I haven't posted about digital music lately, but a friend mailed with a bunch of questions on what I thought today, so here are my current thoughts:
I believe that we will see many more places selling music in download as well as subscription form. In the end you will probably buy from someone who you already have a billing relationship with. That bodes well for Walmart, your phone company, your cable company, and your broadband provider. It does not bode well for music only sellers like Rhapsody, iTunes, etc. Remember, why do we shop in superstores instead of boutiques most of the time? You can get lots of different things in one place. For example, would you like to shop for music, videos, and related merchandise in the same place? Probably. What about playback devices? Can you get all this at a download store? No. Digital music will be used by people like Walmart as a loss leader to sell the more profitable consumer electronics. You already see that. These guys will take all the margin away from music because they make it up on other things. There will be no business for digital music only retailers. This bodes well for Loudeye Technology as an arms supplier to them all.
Also, the first round of these services are built around proprietary codecs and limited selection and limited playback devices. I am not going to sign up for any of these services until I can access any of the music on any platform or device I want at any time. And I want a complete catalogue. Today to get a comprehensive catalogue and playback all the places I want (PC connected, PC not connected, portable music player, car, friend's house, second home, office) would require multiple subscriptions to multiple services. It just ain't gunna happen.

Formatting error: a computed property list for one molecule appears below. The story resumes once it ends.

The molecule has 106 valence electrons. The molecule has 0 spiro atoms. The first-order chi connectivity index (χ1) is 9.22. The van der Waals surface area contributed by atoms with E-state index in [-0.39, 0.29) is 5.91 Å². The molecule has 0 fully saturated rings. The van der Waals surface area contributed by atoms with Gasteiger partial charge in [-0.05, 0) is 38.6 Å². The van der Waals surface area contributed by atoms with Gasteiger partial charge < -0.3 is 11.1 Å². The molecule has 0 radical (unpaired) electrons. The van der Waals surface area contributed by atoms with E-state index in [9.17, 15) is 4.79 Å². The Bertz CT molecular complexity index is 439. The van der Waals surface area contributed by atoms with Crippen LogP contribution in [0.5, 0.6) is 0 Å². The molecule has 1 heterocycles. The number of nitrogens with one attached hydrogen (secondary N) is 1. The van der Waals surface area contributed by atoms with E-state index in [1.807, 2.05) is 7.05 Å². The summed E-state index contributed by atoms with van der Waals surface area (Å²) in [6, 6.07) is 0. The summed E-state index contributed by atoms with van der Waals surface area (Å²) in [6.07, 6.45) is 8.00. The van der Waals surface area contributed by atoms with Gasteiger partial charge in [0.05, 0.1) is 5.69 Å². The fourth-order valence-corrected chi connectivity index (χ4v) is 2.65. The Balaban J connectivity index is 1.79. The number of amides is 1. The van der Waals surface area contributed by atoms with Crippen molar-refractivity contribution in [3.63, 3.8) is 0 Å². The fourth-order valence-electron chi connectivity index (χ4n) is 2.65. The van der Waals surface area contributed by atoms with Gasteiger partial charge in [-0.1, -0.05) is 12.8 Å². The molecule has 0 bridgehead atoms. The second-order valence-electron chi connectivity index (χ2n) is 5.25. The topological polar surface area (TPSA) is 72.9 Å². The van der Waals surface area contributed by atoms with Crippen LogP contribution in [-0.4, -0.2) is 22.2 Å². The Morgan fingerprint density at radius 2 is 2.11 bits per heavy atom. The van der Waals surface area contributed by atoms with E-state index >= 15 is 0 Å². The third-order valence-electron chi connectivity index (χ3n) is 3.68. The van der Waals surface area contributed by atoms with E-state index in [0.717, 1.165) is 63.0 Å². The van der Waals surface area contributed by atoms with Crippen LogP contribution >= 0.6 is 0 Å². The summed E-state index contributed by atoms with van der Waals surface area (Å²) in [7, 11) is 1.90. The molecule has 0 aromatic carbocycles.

December 19, 2003
Finally the court stands up for privacy!
I was wondering when the courts would realize that the RIAA was seeking WAY more powers than even the Homeland Security department has in order to persue US citizens. Finally the courts put a little hitch in their step. Court: RIAA lawsuit strategy illegal | CNET News.com This is not terrorism guys.
Good Wharton article on state of digital music business
couldn't have done the wrap-up any better myself. Knowledge@Wharton
Wal Mart wades into digital music
Wal Mart to test digital music this is the really big news of this week. The Real story is a footnote. I have contended for a long time that you will buy digital music and other content from retailers you already have a relationship with. No new music retailer will come out of this. Look for Amazon to be in the business soon. Digital media will be a loss leader for these people because everyone will be paying the same royaties to the music labels leaving little room for differentiation. The differentiation will be in retailer soft bundles with music playing devices and other things that have more margin. Wal Mart will be restricted somewhat in that they are only offering WMA format songs and that format is not as widely supported as MP3. But Apple iTunes already has that problem as well and seems to have enough players to make a business. Where you want to be in a war like this is as the arms supplier. That is Loudeye.
the full microsoft reaction to REAL claims
The REAL last gasp